The Dark World – Henry Kuttner (QuikReview)

The Dark World – Henry Kuttner
The main way I knew of this book was as one of the stated inspirations for Zelazny’s Chronicles of Amber. It has similarities: the powerful, amnesiac protagonist; alternate worlds; sorcerers with mysterious and dreadful mystical powers; enchantresses and lycanthropes, woodsmen rebels, evil gods and the ancient sorcerers who know the secret ways.
However, the prose style itself isn’t particularly similar to Amber–if you are familiar with Zelazny’s work, it’s most similar to the early Dilvish, the Damned stories–Passage to Dilfar and The Bells of Shoredan in particular. Those were Zelazny’s homage to the genre, and damn good writing to boot. But, ahem, this is actually a novel by Henry Kuttner. Never mind. (I keep doing this on tours, too).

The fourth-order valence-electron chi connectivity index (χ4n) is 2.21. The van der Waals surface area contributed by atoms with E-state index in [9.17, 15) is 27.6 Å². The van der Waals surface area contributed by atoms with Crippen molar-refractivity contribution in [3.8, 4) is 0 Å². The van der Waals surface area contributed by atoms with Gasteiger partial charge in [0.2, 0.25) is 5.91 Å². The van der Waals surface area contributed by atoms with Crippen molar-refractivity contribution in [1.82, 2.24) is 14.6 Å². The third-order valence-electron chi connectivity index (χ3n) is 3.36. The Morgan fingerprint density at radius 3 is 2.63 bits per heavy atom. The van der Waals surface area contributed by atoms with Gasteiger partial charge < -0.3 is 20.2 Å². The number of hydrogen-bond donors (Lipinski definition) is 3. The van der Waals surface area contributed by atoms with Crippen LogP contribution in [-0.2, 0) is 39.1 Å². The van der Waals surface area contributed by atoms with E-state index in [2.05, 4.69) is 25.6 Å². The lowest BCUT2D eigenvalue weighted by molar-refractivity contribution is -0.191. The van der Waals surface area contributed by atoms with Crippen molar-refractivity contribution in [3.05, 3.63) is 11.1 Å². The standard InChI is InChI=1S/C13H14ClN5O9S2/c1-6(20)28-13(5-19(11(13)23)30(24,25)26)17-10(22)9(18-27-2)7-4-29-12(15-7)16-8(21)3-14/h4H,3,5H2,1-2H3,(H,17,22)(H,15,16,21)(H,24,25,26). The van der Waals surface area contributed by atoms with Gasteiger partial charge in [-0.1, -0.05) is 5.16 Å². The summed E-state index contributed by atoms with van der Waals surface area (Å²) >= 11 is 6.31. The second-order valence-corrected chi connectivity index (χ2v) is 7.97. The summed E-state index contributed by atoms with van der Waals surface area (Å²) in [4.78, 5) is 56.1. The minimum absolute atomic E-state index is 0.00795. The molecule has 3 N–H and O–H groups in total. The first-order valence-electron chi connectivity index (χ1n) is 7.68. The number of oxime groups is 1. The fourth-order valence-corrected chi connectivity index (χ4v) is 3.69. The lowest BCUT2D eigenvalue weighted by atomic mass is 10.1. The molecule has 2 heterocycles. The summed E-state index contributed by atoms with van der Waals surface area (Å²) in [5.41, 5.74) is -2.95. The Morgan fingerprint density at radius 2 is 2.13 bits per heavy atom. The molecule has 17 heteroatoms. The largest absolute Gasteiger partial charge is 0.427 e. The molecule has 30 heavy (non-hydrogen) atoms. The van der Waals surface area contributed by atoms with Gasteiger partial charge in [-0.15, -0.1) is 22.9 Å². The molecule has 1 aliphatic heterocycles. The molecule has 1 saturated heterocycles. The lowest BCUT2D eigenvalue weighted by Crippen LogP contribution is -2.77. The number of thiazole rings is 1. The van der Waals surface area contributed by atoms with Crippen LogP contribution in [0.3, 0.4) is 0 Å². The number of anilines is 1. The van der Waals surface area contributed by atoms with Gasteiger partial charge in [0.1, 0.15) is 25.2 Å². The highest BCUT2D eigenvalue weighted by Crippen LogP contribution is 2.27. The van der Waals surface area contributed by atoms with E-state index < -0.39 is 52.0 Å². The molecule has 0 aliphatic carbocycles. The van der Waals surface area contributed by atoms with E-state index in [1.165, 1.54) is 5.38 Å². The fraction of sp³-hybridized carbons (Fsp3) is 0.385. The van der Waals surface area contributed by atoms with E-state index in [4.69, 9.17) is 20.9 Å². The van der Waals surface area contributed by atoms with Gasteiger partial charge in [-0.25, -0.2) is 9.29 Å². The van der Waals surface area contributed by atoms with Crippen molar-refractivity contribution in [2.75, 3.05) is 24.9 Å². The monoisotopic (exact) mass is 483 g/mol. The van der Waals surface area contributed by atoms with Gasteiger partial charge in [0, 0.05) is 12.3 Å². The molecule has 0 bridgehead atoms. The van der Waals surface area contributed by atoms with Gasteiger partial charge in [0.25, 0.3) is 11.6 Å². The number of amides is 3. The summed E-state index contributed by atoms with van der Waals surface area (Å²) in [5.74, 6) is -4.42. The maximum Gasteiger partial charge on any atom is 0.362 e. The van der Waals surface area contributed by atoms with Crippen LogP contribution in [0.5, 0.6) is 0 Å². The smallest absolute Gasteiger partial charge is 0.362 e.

What about the prose style, then? Well, it’s really good prose.┬áIt’s taut, spare, vivid–a style that has been lost to modern writers. Why? How? I don’t know. It’s the voice of Edgar Rice Burroughs and Robert E. Howard–arrogantly unselfaware, straightfoward, evocative without being flamboyant. There’s a sense of wonder, awe, peril, power–and fun–that never becomes pretentious or labored.
So. Thrill! As the scarred rebel meets his nemesis in single combat, laughing in the face of a wolf’s roars! Gasp! As the woman who loves Edward Bond succumbs to the kisses of–not Bond, but Ganelon! Shudder! As the hood is thrown back from the sorceress’ eldritch visage and those who have not the Crystal Mask are turned to living stone!
Good stuff.